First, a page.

Bercow's Blind Eye to Labour Donor Balls Up

In November 2007, two months after being selected as Labour’s candidate for Leeds West, Rachel Reeves declared a donation from Unite in November 2007 of £1,979.50 to the Electoral Commission. As the election got closer, the cheques from Unite kept coming. They gave her Leeds West Constituency £1,500 in May 2009 and another £1,500 in the April before the election. All of these donations were declared with the Electoral Commission correctly. But funnily enough she decided not to put the details on her Register of Members Interests when she won the following month…

This lack of information on the Register of Interests is probably why nobody noticed that Reeves wasn’t declaring an interest throughout the life of the Pensions Bill in Parliament, but Rule 78 of the House of Commons Code of Conduct is very clear:

“Members are required to declare relevant interests on the Order Paper (when tabling any written notice initiating a parliamentary proceeding.”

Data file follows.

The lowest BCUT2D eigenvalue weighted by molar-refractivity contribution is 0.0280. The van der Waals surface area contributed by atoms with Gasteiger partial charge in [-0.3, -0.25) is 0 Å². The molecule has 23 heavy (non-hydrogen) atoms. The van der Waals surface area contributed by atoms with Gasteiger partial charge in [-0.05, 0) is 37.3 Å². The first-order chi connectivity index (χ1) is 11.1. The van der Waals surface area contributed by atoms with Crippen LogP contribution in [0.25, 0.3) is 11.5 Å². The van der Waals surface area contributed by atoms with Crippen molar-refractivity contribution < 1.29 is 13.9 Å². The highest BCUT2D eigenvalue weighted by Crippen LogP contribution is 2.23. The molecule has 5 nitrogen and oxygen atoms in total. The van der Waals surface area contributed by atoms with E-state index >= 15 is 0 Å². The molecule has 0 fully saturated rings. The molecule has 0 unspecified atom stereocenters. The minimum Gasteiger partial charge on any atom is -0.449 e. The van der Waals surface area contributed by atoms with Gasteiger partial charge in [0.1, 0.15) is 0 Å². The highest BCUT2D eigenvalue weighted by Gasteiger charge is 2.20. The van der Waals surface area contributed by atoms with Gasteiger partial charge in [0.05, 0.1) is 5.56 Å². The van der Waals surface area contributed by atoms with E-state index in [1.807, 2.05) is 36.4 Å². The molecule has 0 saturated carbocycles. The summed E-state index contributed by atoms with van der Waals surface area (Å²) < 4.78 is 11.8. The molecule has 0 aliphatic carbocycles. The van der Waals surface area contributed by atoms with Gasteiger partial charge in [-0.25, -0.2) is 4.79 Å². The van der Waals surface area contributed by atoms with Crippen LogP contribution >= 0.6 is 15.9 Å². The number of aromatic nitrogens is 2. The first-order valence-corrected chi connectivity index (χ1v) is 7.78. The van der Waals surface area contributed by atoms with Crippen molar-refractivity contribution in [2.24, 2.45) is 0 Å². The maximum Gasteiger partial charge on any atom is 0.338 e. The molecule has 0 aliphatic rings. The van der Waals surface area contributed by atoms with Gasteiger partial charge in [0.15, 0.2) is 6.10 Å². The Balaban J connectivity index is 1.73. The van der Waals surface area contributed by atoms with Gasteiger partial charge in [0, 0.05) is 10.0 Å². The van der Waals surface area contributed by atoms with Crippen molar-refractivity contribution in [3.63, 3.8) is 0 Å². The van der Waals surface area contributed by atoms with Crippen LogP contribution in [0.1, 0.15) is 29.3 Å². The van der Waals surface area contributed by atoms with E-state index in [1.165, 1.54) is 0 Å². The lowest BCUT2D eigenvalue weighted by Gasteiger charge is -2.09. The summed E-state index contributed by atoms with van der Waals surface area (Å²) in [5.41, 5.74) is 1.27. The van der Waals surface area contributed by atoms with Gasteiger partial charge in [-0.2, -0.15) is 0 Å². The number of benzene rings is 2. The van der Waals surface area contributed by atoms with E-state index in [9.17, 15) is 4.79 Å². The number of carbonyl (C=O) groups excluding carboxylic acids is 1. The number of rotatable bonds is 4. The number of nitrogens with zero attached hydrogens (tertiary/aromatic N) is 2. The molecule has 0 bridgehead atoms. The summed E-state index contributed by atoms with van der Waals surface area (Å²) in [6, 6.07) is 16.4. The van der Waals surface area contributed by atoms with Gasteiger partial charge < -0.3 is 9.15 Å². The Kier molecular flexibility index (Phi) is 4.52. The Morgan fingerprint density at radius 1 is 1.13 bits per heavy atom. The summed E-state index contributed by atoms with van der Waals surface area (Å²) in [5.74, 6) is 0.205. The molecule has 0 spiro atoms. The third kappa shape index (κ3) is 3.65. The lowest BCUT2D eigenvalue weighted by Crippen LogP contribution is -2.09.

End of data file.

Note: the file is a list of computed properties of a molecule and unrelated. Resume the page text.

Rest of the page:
When Bercow was asked in a Point of Order about this earlier, he decided he didn’t want anything to do with it. To the cheers of the Labour benches.

Odd, but not the end of the matter…




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Stephen Bush writing in the New Statesman‘s morning briefing…

“The terrifying truth is that the Opposition is too divided – within the parliamentary party, within the trades unions, within the Shadow Cabinet and even within the leader’s office – to be anything other than a veto player as far as Brexit goes, and the party’s whole gambit is really about trying to make that weakness look like a strength. Keir Starmer saying that Labour is “increasingly likely” to vote down the deal is simply a reflection of the fact that the one thing the Labour party will be able to agree on as far as Brexit goes is that Theresa May’s deal is no good.”

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